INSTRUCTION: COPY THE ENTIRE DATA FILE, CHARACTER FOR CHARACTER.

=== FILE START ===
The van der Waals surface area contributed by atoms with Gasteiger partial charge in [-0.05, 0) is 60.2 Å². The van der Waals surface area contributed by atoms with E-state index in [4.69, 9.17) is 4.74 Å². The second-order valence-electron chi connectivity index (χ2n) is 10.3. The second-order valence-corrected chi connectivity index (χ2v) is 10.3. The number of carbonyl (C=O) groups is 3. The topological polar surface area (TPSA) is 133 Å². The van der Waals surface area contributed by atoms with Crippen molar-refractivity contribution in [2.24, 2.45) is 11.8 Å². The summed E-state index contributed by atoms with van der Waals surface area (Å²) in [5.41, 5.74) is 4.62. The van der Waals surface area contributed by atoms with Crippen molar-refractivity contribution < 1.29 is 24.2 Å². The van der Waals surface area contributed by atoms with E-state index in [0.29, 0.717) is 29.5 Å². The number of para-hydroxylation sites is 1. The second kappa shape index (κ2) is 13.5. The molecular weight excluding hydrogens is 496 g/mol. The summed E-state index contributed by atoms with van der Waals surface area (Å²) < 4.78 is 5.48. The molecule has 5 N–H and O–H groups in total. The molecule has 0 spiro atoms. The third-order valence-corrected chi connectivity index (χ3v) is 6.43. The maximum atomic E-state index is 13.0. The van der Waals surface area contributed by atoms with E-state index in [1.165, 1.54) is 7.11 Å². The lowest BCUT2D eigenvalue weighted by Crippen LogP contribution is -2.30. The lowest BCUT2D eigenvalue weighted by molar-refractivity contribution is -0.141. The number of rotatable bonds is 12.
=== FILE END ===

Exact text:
The van der Waals surface area contributed by atoms with Gasteiger partial charge in [-0.05, 0) is 60.2 Å². The van der Waals surface area contributed by atoms with E-state index in [4.69, 9.17) is 4.74 Å². The second-order valence-electron chi connectivity index (χ2n) is 10.3. The second-order valence-corrected chi connectivity index (χ2v) is 10.3. The number of carbonyl (C=O) groups is 3. The topological polar surface area (TPSA) is 133 Å². The van der Waals surface area contributed by atoms with Crippen molar-refractivity contribution in [2.24, 2.45) is 11.8 Å². The summed E-state index contributed by atoms with van der Waals surface area (Å²) in [5.41, 5.74) is 4.62. The van der Waals surface area contributed by atoms with Crippen molar-refractivity contribution < 1.29 is 24.2 Å². The van der Waals surface area contributed by atoms with E-state index in [0.29, 0.717) is 29.5 Å². The number of para-hydroxylation sites is 1. The second kappa shape index (κ2) is 13.5. The molecular weight excluding hydrogens is 496 g/mol. The summed E-state index contributed by atoms with van der Waals surface area (Å²) < 4.78 is 5.48. The molecule has 5 N–H and O–H groups in total. The molecule has 0 spiro atoms. The third-order valence-corrected chi connectivity index (χ3v) is 6.43. The maximum atomic E-state index is 13.0. The van der Waals surface area contributed by atoms with E-state index in [1.165, 1.54) is 7.11 Å². The lowest BCUT2D eigenvalue weighted by Crippen LogP contribution is -2.30. The lowest BCUT2D eigenvalue weighted by molar-refractivity contribution is -0.141. The number of rotatable bonds is 12.